MPC’s words are much more dovish than its numbers - Capital Economics
UK Economics

MPC’s words are much more dovish than its numbers

UK Economics Update
Written by Ruth Gregory

The Monetary Policy Committee left its interest rate and quantitative easing policies unchanged today and its new projections appear to suggest that no further loosening is required. But its dovish language is more important for the future path of policy. That’s why we still think that the MPC will expand QE by £100bn in November and a further £150bn by the end of 2021.

  • The Monetary Policy Committee (MPC) left its interest rate and quantitative easing (QE) policies unchanged today and its new projections appear to suggest that no further loosening is required. But its dovish language is more important for the future path of policy. That’s why we still think that the MPC will expand QE by £100bn in November and a further £150bn by the end of 2021.
  • On the face of it, the MPC’s new economic projections do not point to any more stimulus. The size of the fall in GDP in the first half of 2020 has been lowered from 28% to 23%, and the medium-term path for GDP was largely unchanged. The Bank has lowered the peak in the unemployment rate from 9% in Q2 to 7½% by Q4 2020. It judges that there will be excess demand in the economy by Q3 2022. And it thinks that CPI inflation will rise above the 2% target in Q3 2022. Admittedly, these forecasts are based on market interest rate expectations for a further loosening in policy. But even if the Bank were to leave policy unchanged, inflation is still projected to be above 2% in 2023.
  • Meanwhile, the Bank thoroughly bashed the idea of negative interest rates, at least in the next six months or so. It suggested that while negative rates can work in some circumstances, it would be “less effective as a tool to stimulate the economy” at this time when banks are worried about future loan losses. And that it has “other instruments available”, including QE and forward guidance.
  • What’s more, by reiterating that the MPC still expects the £300bn of purchases announced between the March and June meetings to continue until the “turn of the year”, that implies that the pace of purchases will slow further to about £4bn a week, down from £14bn a week at the height of the crisis and £7bn more recently. So this all suggests that the Bank thinks that it has done enough. Its forecasts, if anything, point to the need to tighten policy!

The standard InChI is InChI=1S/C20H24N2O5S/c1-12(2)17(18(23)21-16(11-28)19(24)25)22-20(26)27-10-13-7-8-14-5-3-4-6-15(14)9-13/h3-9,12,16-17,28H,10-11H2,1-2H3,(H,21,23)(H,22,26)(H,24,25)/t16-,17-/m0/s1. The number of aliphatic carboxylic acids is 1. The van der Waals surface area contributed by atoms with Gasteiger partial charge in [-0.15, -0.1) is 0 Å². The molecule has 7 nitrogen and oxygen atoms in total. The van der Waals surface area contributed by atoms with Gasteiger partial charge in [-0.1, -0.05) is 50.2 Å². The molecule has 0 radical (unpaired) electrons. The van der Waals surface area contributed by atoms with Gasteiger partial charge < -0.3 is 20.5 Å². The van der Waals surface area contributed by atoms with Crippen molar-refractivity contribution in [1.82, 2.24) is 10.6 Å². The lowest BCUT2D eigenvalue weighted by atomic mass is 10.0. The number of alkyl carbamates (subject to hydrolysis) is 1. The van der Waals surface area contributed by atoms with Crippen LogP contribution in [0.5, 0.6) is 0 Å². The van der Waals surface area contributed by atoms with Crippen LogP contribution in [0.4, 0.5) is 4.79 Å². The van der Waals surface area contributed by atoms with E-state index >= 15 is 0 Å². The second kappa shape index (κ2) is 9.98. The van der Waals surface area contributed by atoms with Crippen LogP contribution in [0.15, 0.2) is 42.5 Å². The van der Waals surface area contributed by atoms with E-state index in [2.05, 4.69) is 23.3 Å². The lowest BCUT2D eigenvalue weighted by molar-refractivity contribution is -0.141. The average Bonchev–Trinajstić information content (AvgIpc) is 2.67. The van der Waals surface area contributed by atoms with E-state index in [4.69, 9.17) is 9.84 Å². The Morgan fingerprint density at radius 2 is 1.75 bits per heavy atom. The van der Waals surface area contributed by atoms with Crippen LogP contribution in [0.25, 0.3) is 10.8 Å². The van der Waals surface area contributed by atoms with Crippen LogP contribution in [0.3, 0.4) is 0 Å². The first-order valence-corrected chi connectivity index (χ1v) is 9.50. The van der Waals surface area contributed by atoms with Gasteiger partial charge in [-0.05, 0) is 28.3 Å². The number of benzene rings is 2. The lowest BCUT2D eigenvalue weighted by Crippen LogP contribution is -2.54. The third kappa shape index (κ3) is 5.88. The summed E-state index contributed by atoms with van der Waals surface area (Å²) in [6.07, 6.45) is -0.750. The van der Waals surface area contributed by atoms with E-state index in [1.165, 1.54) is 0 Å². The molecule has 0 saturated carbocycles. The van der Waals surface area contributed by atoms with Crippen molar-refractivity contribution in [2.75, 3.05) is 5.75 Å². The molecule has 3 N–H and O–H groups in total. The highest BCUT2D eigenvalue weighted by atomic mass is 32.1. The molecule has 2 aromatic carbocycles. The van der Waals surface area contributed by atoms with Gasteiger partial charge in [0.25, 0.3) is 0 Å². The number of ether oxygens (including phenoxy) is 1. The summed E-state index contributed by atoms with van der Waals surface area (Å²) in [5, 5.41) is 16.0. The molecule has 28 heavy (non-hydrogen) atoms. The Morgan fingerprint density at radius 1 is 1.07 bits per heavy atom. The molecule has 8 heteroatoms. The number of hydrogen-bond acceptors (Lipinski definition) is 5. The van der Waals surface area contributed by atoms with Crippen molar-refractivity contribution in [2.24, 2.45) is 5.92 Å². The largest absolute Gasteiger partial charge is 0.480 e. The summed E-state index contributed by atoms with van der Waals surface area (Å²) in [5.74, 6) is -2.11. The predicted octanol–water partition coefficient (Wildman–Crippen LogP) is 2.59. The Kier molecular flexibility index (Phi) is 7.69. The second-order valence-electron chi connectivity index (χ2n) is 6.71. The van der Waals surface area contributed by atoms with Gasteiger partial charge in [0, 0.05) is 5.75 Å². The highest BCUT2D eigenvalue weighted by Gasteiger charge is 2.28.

• However, there are two reasons why we think the Bank will end up loosening policy further. First, the signal from the forecasts contrast with the markedly dovish language in the Monetary Policy Report (MPR). The MPC acknowledged that the “medium-term projections were a less informative guide than usual”. And the minutes were littered with references to the downside risks, which are judged to persist both in the short- and medium term.
  • And the Bank introduced a new phrase in the policy statement, namely that “it does not intend to tighten monetary policy until there is clear evidence that significant progress is being made in eliminating spare capacity and achieving the 2% target sustainably”. That seems designed to dilute the message from the forecasts and show that even when inflation rises to 2%, the MPC is not in any hurry to tighten policy. In that sense, the Bank is kind of suggesting that we should ignore its forecasts!
  • Second, the Bank’s GDP and inflation forecasts look a bit too optimistic to us. (See Chart 1.) Our view is that inflation will be closer to 1.5% by the end of 2022. (See Chart 2.) That’s why we believe that the Bank will still have to increase its policy support. We are sticking with our view that the MPC will expand QE by a further £250bn in total by the end of 2021, and that it will keep interest rates at +0.10% or below for at least five years. That’s much more dovish than other forecasters.

Chart 1: Level of GDP (Q4 2019 = 100)

Chart 2: CPI Inflation (%)

Sources: Refinitiv, Bank of England, Capital Economics

Sources: Refinitiv, Bank of England, Capital Economics


Ruth Gregory, Senior UK Economist, +44 7747 466 451, ruth.gregory@capitaleconomics.com